Separation of Powers Under Morrison v. OlsonHistorical
In Morrison v. Olson, 487 U.S. 654 (1988), the U.S. Supreme Court upheld the independent counsel provisions of the Ethics in Government Act of 1978. According to the Court, the provisions did notimpermissibly interfere with the President’s authority under Article II in violation of the constitutional principle of separation of powers.
Facts of the Case
The case arose from a dispute between the House of Representatives and the Environmental Protection Agency (EPA) with regard to the Agency’s limited production of certain documents that had been subpoenaed during an earlier House Investigation. The Judiciary Committee’s Report suggested that an official of the Attorney General’s Office, Theodore Olson, had given false testimony during the earlier EPA investigation, and that two other officials of that Office had obstructed the EPA investigation by wrongfully withholding certain documents. The Chairman of the Judiciary Committee forwarded the Report to the Attorney General with a request that he seek appointment of an independent counsel to investigate the allegations against appellees.
Pursuant to the provisions of the Ethics in Government Act of 1978 (Act), which allows for the appointment of an “independent counsel” to investigate and, if appropriate, prosecute certain high ranking Government officials for violations of federal criminal laws, the Special Division (a special court created by the Act) appointed Alexia Morrison as independent counsel to investigate whether Olson’s testimony, or any other matter related thereto, violated federal law, and to prosecute any violations. When a resulting grand jury sought to issue subpoenas, Olson moved to quash them, claiming that the Act’s independent counsel provisions were unconstitutional and that Morrison accordingly had no authority to proceed.
The District Court upheld the Act’s constitutionality, and later ordered that Olson be held in contempt for continuing to refuse to comply with the subpoenas. The Court of Appeals reversed, holding that the Act violated the Appointments Clause of the Constitution; the limitationsof Article III; and the principle of separation of powers by interfering with the President’s authority under Article II.
Supreme Court’s Decision
In a nearly unanimous decision, the Supreme Court reversed. “We hold today that these provisions of the Act do not violate the Appointments Clause of the Constitution, Art. II, §2, cl. 2, or the limitations of Article III, nor do they impermissibly interfere with the President’s authority under Article II in violation of the constitutional principle of separation of powers,” Chief Justice William Rehnquist wrote on behalf of the Court.
With regard to the separation of powers, the Court concluded that the Act was constitutional because it did not increase the power of one branch at the expense of another. “We observe first that this case does not involve an attempt by Congress to increase its own powers at the expense of the Executive Branch…,” the Chief Justice wrote. “Indeed, with the exception of the power of impeachment — which applies to all officers of the United States — Congress retained for itself no powers of control or supervision over an independent counsel.”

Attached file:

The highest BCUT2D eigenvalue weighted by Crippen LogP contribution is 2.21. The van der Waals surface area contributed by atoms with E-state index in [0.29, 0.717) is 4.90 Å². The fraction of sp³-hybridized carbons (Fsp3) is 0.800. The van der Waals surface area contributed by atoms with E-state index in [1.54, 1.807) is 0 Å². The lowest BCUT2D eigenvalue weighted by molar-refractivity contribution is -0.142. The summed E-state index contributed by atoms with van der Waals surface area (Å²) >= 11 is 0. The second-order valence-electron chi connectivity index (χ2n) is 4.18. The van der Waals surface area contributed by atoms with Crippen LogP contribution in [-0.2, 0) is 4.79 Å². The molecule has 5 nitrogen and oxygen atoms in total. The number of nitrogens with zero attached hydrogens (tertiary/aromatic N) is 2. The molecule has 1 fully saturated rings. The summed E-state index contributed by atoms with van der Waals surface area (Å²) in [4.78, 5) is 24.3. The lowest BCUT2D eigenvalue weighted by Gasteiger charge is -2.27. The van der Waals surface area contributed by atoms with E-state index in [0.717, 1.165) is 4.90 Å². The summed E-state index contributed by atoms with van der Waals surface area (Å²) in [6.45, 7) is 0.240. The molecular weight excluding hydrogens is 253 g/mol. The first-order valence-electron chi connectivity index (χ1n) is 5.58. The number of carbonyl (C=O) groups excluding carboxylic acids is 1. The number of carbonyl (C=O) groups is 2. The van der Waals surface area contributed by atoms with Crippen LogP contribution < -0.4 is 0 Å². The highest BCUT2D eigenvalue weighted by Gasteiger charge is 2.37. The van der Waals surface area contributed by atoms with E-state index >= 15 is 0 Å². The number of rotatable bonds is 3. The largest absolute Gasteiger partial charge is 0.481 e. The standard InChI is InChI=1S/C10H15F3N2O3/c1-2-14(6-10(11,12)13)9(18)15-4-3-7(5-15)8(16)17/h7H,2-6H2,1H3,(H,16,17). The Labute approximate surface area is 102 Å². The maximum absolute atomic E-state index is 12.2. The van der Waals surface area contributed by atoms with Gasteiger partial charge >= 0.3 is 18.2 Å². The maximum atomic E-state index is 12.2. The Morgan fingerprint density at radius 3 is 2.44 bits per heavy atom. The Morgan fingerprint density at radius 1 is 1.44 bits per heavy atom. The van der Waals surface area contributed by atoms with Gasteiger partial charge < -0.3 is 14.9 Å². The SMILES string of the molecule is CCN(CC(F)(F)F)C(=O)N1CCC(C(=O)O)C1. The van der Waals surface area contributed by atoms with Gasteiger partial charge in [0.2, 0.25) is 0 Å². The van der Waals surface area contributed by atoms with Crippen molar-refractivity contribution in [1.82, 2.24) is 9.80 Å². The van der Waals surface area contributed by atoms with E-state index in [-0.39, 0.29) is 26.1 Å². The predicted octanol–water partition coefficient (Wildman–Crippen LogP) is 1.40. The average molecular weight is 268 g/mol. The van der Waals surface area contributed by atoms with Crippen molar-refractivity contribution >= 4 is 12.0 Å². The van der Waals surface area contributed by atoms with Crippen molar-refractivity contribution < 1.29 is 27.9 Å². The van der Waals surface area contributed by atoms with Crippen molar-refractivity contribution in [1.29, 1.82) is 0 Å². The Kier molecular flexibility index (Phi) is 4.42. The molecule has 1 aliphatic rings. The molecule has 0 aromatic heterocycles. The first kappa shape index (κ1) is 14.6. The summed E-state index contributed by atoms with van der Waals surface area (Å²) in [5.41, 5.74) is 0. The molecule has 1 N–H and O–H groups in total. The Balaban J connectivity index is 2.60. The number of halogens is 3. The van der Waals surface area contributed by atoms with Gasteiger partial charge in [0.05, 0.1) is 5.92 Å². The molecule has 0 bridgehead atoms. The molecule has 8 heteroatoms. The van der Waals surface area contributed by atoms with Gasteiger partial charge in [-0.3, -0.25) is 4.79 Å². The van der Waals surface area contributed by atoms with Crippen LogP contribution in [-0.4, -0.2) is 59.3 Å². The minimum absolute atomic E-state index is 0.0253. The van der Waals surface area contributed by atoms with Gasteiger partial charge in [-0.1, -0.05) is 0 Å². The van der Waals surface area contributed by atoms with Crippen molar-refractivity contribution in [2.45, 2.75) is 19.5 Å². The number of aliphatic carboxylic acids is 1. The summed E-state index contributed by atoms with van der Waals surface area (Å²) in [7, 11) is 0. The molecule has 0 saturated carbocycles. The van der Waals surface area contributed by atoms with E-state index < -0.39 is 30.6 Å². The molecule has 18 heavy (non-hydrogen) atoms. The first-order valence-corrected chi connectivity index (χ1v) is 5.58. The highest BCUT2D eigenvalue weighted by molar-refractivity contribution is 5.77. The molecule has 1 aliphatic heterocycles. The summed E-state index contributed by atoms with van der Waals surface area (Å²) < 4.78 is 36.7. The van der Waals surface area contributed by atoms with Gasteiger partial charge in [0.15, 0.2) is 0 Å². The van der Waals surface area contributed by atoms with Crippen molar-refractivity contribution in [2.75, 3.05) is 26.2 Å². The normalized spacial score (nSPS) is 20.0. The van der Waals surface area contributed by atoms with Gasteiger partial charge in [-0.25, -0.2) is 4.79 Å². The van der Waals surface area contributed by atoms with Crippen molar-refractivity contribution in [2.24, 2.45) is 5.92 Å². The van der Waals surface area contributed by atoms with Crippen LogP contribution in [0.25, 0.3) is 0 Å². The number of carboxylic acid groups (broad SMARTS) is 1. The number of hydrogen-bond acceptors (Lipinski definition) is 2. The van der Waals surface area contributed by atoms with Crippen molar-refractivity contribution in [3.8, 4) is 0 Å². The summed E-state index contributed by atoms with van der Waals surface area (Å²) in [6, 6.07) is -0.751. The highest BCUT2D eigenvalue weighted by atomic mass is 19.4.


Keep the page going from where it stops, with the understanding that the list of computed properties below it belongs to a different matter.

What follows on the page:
The Court also found that there was no “judicial usurpation of properly executive functions.” In support, it noted that once the court has appointed a counsel and defined his or her jurisdiction, it has no power to supervise or control the activities of the counsel. While it recognized that The Act does give a federal court the power to review the Attorney General’s decision to remove an independent counsel, it found that “this is a function that is well within the traditional power of the judiciary.”
The Court also noted that although the President could not directly fire an Independent Counsel, he or she was still an officer of the Executive branch and, thus, not subject to the control of Congressor the courts. As the Chief Justice explained:
This is not a case in which the power to remove an executive official has been completely stripped from the President, thus providing no means for the President to ensure the “faithful execution” of the laws. Rather, because the independent counsel may be terminated for “good cause,” the Executive, through the Attorney General, retains ample authority to assure that the counsel is competently performing his or her statutory responsibilities in a manner that comports with the provisions of the Act.
Justice Antonin Scalia dissented. He argued that the Act was unconstitutional because criminal prosecution is an exercise of “purely executive power.” He further argued that it deprived the President of “exclusive control” of that power. Justice Scalia also raised concern about potential abuse, writing, “I fear the Court has permanently encumbered the Republic with an institution that will do it great harm.”
Image provided by U.S. Government – Extracted from PDF version of the March 1998 Biennial Report to Congress (direct PDF URL ), and colorized according to available bitmap versions., Public Domain, https://commons.wikimedia.org/w/index.php?curid=3805805
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Congress of the United States begun and held at the City of New-York, on Wednesday the fourth of March, one thousand seven hundred and eighty nine.
THE Conventions of a number of the States, having at the time of their adopting the Constitution, expressed a desire, in order to prevent misconstruction or abuse of its powers, that further declaratory and restrictive clauses should be added: And as extending the ground of public confidence in the Government, will best ensure the beneficent ends of its institution.